Wednesday, January 11, 2012

No Soda Tax for Canadians


It's a pretty common refrain out there.

Obesity is because we're less active.

And while activity certainly burns calories, doubly labeled water data on energy expenditures suggest that North Americans burn as many calories as folks in the third world, and more importantly, as many calories as we did back in the 70s and 80s when there was a lot less obesity.

Oh, and since the 70s? We're consuming roughly a meal more worth of calories per person per day.

To me the math seems pretty clear, but it may not be happy math. It's way more fun to exercise than to cut back on calories. But weight being about inactivity?  That's what people want to hear as intuitively that makes sense.

And hear it they will. From glossy magazines and newspapers, to loved ones, to god-awful reality television shows and even from ill informed but well intentioned health professionals.

Oh, and also from Canada's Department of Agriculture. We were peeking at a document on their website the other day on food trends for Canadians through 2020 and came across this line,
"Canadians are well aware that their low levels of exercise contribute more to obesity than poor diet"
Uh huh.

And while I realize the Department of Agriculture's job is to protect and promote Canadian agriculture, I would have hoped that intuitive but erroneous misinformation would be something they'd do a better job protecting themselves (and us) against than the average glossy magazine.

What's worrisome of course is the fact that while I'm sure many politicians are exceedingly bright folks, they've got no choice but to rely on these types of reports to help inform their policy decisions.  They're experts in policy, not obesity or nutrition.

Wonder if that's why yesterday Leona Aglukkaq ruled out a sugared soda tax here in Canada. After all, according to Agriculture Canada it's our low levels of exercise that are causing obesity.  Surely the trebling of sugared soda consumption since the early to mid 1960s has nothing to do with it.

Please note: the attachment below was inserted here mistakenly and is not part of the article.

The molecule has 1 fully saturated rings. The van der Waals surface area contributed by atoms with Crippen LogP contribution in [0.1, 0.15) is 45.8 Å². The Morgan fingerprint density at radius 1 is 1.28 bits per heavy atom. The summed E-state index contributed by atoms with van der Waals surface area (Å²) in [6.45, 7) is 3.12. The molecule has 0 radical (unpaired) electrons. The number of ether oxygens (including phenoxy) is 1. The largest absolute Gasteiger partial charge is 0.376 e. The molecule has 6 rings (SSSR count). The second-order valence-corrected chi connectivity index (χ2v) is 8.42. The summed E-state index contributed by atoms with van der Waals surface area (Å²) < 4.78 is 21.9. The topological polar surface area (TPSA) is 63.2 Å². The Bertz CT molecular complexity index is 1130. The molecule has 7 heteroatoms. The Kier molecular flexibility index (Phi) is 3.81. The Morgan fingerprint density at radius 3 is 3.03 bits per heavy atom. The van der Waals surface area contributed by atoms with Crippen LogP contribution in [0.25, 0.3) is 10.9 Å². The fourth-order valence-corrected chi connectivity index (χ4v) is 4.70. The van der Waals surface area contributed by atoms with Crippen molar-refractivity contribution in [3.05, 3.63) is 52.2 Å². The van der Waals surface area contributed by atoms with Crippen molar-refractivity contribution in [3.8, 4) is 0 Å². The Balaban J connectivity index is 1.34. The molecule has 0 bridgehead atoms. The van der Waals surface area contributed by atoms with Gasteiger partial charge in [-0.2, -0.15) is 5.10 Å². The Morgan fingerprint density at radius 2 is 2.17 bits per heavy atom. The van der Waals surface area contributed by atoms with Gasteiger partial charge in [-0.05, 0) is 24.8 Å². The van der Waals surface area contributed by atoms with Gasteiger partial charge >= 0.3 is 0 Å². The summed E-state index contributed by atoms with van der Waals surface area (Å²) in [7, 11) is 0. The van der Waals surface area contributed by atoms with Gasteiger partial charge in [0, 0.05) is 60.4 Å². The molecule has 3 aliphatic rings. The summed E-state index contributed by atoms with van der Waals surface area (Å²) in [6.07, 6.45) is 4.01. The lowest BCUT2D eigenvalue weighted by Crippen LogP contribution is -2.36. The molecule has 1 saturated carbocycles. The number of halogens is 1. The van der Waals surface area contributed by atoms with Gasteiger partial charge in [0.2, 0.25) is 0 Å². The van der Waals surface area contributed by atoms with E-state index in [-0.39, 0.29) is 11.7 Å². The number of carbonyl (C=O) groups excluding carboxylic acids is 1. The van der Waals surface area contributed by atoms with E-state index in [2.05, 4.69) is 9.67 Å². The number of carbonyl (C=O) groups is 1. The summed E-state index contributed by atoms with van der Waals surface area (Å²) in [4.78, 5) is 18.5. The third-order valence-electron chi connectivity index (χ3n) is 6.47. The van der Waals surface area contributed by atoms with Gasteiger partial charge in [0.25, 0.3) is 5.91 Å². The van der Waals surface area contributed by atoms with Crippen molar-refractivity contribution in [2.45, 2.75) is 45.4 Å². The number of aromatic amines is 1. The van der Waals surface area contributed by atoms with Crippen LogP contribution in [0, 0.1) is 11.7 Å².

Phooey!

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2 comments:

  1. eddy postissue8:49 am

    You write "... I'm sure many politicians are exceedingly bright folks..." - You crack me up!

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  2. While I disagree with Aglukkaq comment that Canadians consumers already have "the tools they need to make healthy food choices when they shop for groceries,” I agree with the decision to not impose a soda tax. While my argument is targeted toward food in general it shares similar concerns and considerations for a pop-tax. Below is WHY.

    Taxation policies have been suggested as a means to facilitate the adoption of a healthy diet; which, statistics regarding the diet of Canadians is showing some concerning trends- one of which you have mentioned: soda consumption. Nevertheless, the current research regarding the application of taxes as a means to change food purchasing behaviour is both limited and contradictory:

    Firstly, studies have shown that food purchasing behaviour is generally inelastic- meaning that an increase in price (of foods) will not affect food purchasing behaviours.

    Secondly, one of the main concerns with food taxation policies result from its regressive nature since low-income consumers spends a larger portion of their income on food. As such, taxation policies may pose further financial burdens to those who already struggle to put food on the table. Accordingly, when Canadians were asked what influences their food purchases, approximately 50% of those with a household income of less than $35,000 stated that cost was ‘very important’ (NIN & CFIC, 2004).

    Lastly, taxation policies overlook the influence of the collective determinants of healthy eating. Raine (2005) defined the collective determinants as an interaction between i) the interpersonal environment created by family and peers, ii) the physical environment which determined food availability and accessibility, iii) the economic environment, and iv) the social environment which may be working ‘invisibly” to structure food choice. All of which cannot be accounted for in food taxation policies.

    While there is a need to improve the health and diet of Canadians, taxation policies may create further health inequalities rather than promoting healthy purchasing behaviours. Future policy research should investigate other variables affecting population health behaviours such as, access to grocery stores, income distribution and, education in order to create effective policies that are in the best interest of all members of society and move away from point of purchase penalizing.


    Works cited: Raine KD.(2005). Determinants of Healthy Eating in Canada: An Overview and Synthesis”. The Canadian Journal of Public Health 96.3 (2995):S8-S14

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